How can companies start MVPs successfully

The Minimum Viable Product: This is how you create your MVP as a start-up

Start-ups fail because of incorrect market assessments

One of the most common causes of start-up failure is insufficient market interest in the product to be bought. Unfortunately, this problem occurs regularly with start-ups with innovative business ideas, as there are no or at least hardly any empirical values ​​about the specific needs of the intended target group for the new product that has not yet been tested on the market.

The consequences are often drastic: start-ups often develop and fine-tune their product over a very long period of time - until it turns out at the product launch that there is no need for the innovation on the market. The so-called product market fit is missing.

Achieve product market fit as a lean startup with the minimum viable product

With the "Lean Startup Method" developed by the American entrepreneur and author Steve Blank, a solution was found for this problem that has meanwhile established itself in the global start-up scene as a suitable way to develop an innovative business concept. The idea behind The lean startup method is quite simple: Instead of going to the market after a long product development cycle, one already enters the market very early with a so-called Minimum Viable Product - MVP for short.

The MVP is the simplest version of one's own innovation ("minimum"), but it still offers added value for potential customers - that is, it is "viable". As a start-up, you are at the minimum Viable Product is faced with the challenge of finding the optimal balance between the simplest product variant and the necessary core benefit. As simple as the MVP may be at the beginning - it has to address a problem that customers are relatively likely to be willing to solve. to pay an amount X.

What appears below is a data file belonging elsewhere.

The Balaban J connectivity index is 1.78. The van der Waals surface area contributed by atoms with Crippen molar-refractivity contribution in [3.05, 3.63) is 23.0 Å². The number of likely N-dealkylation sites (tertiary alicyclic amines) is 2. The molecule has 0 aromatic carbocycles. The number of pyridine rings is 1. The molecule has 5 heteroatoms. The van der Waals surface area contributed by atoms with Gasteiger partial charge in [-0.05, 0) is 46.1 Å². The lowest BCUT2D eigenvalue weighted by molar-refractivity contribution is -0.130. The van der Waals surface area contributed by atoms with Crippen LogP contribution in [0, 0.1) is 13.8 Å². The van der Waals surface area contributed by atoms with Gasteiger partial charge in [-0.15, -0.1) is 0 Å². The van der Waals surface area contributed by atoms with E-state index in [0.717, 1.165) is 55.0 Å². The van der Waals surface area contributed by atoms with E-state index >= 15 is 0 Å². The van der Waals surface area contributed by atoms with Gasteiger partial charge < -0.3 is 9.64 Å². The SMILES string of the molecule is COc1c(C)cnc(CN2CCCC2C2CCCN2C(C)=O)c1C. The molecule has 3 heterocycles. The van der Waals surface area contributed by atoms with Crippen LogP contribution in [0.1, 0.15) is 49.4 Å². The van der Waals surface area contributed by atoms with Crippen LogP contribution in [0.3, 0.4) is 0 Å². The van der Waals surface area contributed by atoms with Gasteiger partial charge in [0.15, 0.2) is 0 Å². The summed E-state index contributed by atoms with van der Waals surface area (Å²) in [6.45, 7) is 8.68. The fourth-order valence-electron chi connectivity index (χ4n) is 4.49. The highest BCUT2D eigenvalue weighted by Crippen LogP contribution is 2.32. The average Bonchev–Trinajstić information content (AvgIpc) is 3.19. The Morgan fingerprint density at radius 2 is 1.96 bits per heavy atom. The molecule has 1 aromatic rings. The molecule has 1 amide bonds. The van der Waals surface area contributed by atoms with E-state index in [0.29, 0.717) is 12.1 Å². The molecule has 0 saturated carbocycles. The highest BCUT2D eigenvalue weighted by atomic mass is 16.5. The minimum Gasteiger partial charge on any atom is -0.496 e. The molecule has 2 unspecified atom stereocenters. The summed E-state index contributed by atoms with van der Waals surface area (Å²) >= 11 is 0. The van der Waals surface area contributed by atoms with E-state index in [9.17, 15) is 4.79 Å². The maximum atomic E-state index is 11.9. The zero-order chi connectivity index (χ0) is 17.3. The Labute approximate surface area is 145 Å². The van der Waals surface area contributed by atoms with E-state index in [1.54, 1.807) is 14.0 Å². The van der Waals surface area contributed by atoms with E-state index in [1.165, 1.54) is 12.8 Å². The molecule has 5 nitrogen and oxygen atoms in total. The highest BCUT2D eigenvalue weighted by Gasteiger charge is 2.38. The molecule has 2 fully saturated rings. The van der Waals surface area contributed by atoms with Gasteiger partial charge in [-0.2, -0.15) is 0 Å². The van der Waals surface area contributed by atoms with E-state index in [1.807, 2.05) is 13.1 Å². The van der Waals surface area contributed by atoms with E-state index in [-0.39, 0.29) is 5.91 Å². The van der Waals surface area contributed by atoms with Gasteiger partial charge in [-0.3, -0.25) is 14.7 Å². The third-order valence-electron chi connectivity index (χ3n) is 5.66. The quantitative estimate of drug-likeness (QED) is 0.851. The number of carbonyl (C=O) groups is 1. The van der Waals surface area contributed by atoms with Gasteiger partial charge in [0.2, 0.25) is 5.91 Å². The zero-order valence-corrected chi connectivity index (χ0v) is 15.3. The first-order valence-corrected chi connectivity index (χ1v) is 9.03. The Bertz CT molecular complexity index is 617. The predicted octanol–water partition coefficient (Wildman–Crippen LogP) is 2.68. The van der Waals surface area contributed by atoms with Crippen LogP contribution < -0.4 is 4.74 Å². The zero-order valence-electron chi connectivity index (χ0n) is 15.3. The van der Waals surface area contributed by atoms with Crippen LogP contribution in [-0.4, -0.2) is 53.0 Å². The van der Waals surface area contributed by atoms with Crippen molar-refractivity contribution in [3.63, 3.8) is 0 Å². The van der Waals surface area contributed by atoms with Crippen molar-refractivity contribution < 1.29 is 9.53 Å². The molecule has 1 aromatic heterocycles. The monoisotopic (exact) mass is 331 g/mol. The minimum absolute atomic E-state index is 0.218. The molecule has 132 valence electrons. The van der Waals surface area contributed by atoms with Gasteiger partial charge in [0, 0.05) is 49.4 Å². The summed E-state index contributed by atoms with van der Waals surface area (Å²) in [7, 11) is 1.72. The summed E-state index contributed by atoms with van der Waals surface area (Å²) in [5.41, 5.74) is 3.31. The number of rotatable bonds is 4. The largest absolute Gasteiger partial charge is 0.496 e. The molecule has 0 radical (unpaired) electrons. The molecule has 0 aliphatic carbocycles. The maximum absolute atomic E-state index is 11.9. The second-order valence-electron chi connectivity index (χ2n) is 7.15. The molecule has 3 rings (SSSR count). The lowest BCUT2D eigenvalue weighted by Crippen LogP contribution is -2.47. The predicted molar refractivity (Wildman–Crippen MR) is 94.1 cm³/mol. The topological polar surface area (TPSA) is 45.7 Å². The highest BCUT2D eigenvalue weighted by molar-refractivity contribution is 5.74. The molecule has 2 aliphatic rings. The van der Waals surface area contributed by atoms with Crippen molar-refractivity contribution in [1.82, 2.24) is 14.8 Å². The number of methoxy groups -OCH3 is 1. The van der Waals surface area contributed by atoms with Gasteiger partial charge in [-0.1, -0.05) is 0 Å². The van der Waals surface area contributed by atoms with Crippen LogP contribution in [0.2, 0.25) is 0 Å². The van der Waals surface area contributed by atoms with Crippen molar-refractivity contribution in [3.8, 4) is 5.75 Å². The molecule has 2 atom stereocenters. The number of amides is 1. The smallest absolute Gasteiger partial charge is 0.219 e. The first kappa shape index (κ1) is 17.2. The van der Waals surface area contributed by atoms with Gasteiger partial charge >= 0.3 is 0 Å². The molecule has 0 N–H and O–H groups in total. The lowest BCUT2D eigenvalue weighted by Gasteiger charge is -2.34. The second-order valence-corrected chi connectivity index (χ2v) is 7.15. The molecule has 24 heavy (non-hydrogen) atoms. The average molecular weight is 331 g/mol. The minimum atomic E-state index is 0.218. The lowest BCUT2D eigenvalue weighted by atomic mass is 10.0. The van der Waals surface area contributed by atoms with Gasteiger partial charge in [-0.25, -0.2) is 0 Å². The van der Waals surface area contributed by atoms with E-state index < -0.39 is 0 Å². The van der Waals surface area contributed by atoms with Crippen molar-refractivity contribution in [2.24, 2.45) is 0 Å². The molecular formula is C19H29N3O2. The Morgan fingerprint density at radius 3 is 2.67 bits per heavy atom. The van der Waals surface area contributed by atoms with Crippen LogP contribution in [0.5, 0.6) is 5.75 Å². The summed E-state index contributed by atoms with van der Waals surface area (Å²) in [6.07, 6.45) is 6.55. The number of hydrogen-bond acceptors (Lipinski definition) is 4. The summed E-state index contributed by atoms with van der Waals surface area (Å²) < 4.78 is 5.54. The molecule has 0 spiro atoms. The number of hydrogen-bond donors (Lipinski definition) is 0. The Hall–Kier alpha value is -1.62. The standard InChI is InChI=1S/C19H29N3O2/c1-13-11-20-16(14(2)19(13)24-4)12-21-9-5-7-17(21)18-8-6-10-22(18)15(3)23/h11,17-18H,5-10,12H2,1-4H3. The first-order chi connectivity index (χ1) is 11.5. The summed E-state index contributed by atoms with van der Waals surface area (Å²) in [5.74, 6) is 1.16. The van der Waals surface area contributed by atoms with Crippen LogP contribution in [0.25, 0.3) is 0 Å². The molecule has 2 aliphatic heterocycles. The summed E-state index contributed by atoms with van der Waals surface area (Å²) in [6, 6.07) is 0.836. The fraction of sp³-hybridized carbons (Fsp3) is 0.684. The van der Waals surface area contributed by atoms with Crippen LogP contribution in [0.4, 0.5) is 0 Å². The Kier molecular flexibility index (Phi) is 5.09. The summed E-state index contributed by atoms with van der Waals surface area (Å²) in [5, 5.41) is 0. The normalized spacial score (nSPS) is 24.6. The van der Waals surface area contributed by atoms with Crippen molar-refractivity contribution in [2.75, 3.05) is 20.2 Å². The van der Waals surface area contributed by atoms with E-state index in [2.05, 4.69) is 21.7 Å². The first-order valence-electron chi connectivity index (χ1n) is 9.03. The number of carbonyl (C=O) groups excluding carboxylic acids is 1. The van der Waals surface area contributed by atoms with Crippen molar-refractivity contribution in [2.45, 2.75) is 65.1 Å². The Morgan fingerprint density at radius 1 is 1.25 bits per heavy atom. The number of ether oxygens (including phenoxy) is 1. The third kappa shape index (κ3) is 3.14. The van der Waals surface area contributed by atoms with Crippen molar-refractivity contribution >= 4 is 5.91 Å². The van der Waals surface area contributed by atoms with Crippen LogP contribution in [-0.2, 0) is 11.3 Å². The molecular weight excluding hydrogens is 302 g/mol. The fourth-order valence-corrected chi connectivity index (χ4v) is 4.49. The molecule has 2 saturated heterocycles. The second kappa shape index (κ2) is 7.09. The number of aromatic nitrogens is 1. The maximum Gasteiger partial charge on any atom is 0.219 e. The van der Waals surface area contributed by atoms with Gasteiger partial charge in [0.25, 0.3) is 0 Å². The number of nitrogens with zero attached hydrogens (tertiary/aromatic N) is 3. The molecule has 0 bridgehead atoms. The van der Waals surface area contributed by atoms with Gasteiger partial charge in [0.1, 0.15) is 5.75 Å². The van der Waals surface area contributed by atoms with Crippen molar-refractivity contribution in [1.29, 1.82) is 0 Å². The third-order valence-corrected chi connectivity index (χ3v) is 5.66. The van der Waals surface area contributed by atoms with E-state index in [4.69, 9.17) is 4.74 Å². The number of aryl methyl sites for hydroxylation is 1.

With the Minimum Viable Product, initial feedback can then be obtained from the targeted target group through an early market entry and the product can thus be continuously improved in several cycles.

The advantages of the MVP: Fast, cheap and with low risk

In contrast to the lengthy classic product development process, the Minimum Viable Product offers three decisive advantages:

  • Product development is quick and easy. Start-ups in particular usually have to be quick on the market, because the first mover has a clear advantage, especially in the digital world.
  • Developing an MVP is cheap. By eliminating expensive product corrections, the budget can often be set lower with the lean startup method than with classic product development.
  • The use of the minimum viable product means a lower market risk. Regular market tests can largely avoid failure due to a lack of market interest.

You can certainly view the use of the MVP with a certain degree of skepticism and ask yourself the following questions:

  • How do my customers react if a product is still defective or offers too little added value?
  • Isn't there also a risk that the competition will find out about my entry into the market and copy my product?

These questions are justified, but shouldn't unsettle a start-up too much. If you are really afraid that negative customer feedback could damage your brand, then simply test your Minimum Viable Product under a different brand name.

You shouldn't worry too much about the competition either: On the one hand, there is little chance of being discovered by the competition during your test phase. On the other hand, your competitor usually cannot assess at all whether your current product variant is successful at all. If he then actually replicates it - in a lengthy product development process - you will have long since tested your final product on the market and your colleague may fail to copy your first product variant due to a lack of product market fit.

Make use of a start-up coach who will support you in developing your MVP.

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The minimum viable product in practice: test your MVP directly on the market

Enough about the theory: Now we want to consider the different forms in which a minimum viable product can be implemented and also tested directly on the customer without having to invest too much effort. Depending on whether you want to sell a digital product, a physical product or an innovative service, only some of the techniques presented below are suitable:

Option 1: Landing page creation and online marketing